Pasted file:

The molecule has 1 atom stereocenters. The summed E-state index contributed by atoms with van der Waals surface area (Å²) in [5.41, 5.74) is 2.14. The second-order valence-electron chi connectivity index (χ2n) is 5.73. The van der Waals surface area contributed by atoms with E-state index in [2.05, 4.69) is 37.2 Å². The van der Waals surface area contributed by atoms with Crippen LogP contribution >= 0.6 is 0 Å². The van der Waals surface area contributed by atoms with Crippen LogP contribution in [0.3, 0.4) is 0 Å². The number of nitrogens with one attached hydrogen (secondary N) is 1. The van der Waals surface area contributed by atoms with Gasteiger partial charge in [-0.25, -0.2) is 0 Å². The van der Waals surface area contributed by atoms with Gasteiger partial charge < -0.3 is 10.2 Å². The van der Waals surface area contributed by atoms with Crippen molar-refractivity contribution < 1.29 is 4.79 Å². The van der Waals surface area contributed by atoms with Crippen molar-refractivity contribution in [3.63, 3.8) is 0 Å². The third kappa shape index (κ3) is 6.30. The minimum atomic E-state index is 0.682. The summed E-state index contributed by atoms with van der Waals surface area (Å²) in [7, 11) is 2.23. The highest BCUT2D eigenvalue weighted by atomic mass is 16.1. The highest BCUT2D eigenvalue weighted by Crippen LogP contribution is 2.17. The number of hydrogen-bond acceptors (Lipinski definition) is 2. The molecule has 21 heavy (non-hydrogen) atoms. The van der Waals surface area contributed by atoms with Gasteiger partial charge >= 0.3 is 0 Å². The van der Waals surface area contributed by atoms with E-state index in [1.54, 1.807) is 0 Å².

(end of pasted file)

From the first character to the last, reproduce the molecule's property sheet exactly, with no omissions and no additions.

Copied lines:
The molecule has 1 atom stereocenters. The summed E-state index contributed by atoms with van der Waals surface area (Å²) in [5.41, 5.74) is 2.14. The second-order valence-electron chi connectivity index (χ2n) is 5.73. The van der Waals surface area contributed by atoms with E-state index in [2.05, 4.69) is 37.2 Å². The van der Waals surface area contributed by atoms with Crippen LogP contribution >= 0.6 is 0 Å². The van der Waals surface area contributed by atoms with Crippen LogP contribution in [0.3, 0.4) is 0 Å². The number of nitrogens with one attached hydrogen (secondary N) is 1. The van der Waals surface area contributed by atoms with Gasteiger partial charge in [-0.25, -0.2) is 0 Å². The van der Waals surface area contributed by atoms with Gasteiger partial charge < -0.3 is 10.2 Å². The van der Waals surface area contributed by atoms with Crippen molar-refractivity contribution < 1.29 is 4.79 Å². The van der Waals surface area contributed by atoms with Crippen molar-refractivity contribution in [3.63, 3.8) is 0 Å². The third kappa shape index (κ3) is 6.30. The minimum atomic E-state index is 0.682. The summed E-state index contributed by atoms with van der Waals surface area (Å²) in [7, 11) is 2.23. The highest BCUT2D eigenvalue weighted by atomic mass is 16.1. The highest BCUT2D eigenvalue weighted by Crippen LogP contribution is 2.17. The number of hydrogen-bond acceptors (Lipinski definition) is 2. The molecule has 21 heavy (non-hydrogen) atoms. The van der Waals surface area contributed by atoms with Gasteiger partial charge >= 0.3 is 0 Å². The van der Waals surface area contributed by atoms with E-state index in [1.54, 1.807) is 0 Å².